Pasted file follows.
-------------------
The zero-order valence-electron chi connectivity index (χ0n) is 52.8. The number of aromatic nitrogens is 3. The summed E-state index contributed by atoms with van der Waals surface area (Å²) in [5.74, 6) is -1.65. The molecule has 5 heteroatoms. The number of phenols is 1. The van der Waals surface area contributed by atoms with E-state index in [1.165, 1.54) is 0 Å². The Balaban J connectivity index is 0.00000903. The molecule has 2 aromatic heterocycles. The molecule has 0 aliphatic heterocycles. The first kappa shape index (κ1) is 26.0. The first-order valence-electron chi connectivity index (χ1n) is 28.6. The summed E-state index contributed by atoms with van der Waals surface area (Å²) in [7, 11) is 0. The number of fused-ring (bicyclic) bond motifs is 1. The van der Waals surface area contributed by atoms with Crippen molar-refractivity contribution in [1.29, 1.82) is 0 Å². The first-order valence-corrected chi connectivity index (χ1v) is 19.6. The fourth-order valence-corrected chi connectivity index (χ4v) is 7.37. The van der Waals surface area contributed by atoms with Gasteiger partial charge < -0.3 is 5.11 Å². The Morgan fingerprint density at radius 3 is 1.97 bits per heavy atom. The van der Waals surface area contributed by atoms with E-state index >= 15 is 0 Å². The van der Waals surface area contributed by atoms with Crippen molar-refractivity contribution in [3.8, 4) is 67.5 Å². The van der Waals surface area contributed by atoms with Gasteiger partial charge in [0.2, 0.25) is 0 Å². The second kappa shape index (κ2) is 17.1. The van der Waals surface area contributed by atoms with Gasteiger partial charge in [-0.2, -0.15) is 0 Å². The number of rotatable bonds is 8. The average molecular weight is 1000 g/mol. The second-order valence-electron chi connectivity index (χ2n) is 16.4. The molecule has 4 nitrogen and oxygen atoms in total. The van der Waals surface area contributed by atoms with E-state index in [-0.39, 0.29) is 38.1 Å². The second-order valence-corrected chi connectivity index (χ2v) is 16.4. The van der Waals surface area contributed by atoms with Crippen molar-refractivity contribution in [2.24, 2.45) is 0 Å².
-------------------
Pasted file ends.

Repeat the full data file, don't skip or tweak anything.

The zero-order valence-electron chi connectivity index (χ0n) is 52.8. The number of aromatic nitrogens is 3. The summed E-state index contributed by atoms with van der Waals surface area (Å²) in [5.74, 6) is -1.65. The molecule has 5 heteroatoms. The number of phenols is 1. The van der Waals surface area contributed by atoms with E-state index in [1.165, 1.54) is 0 Å². The Balaban J connectivity index is 0.00000903. The molecule has 2 aromatic heterocycles. The molecule has 0 aliphatic heterocycles. The first kappa shape index (κ1) is 26.0. The first-order valence-electron chi connectivity index (χ1n) is 28.6. The summed E-state index contributed by atoms with van der Waals surface area (Å²) in [7, 11) is 0. The number of fused-ring (bicyclic) bond motifs is 1. The van der Waals surface area contributed by atoms with Crippen molar-refractivity contribution in [1.29, 1.82) is 0 Å². The first-order valence-corrected chi connectivity index (χ1v) is 19.6. The fourth-order valence-corrected chi connectivity index (χ4v) is 7.37. The van der Waals surface area contributed by atoms with Gasteiger partial charge < -0.3 is 5.11 Å². The Morgan fingerprint density at radius 3 is 1.97 bits per heavy atom. The van der Waals surface area contributed by atoms with E-state index >= 15 is 0 Å². The van der Waals surface area contributed by atoms with Crippen molar-refractivity contribution in [3.8, 4) is 67.5 Å². The van der Waals surface area contributed by atoms with Gasteiger partial charge in [0.2, 0.25) is 0 Å². The second kappa shape index (κ2) is 17.1. The van der Waals surface area contributed by atoms with Gasteiger partial charge in [-0.2, -0.15) is 0 Å². The number of rotatable bonds is 8. The average molecular weight is 1000 g/mol. The second-order valence-electron chi connectivity index (χ2n) is 16.4. The molecule has 4 nitrogen and oxygen atoms in total. The van der Waals surface area contributed by atoms with E-state index in [-0.39, 0.29) is 38.1 Å². The second-order valence-corrected chi connectivity index (χ2v) is 16.4. The van der Waals surface area contributed by atoms with Crippen molar-refractivity contribution in [2.24, 2.45) is 0 Å².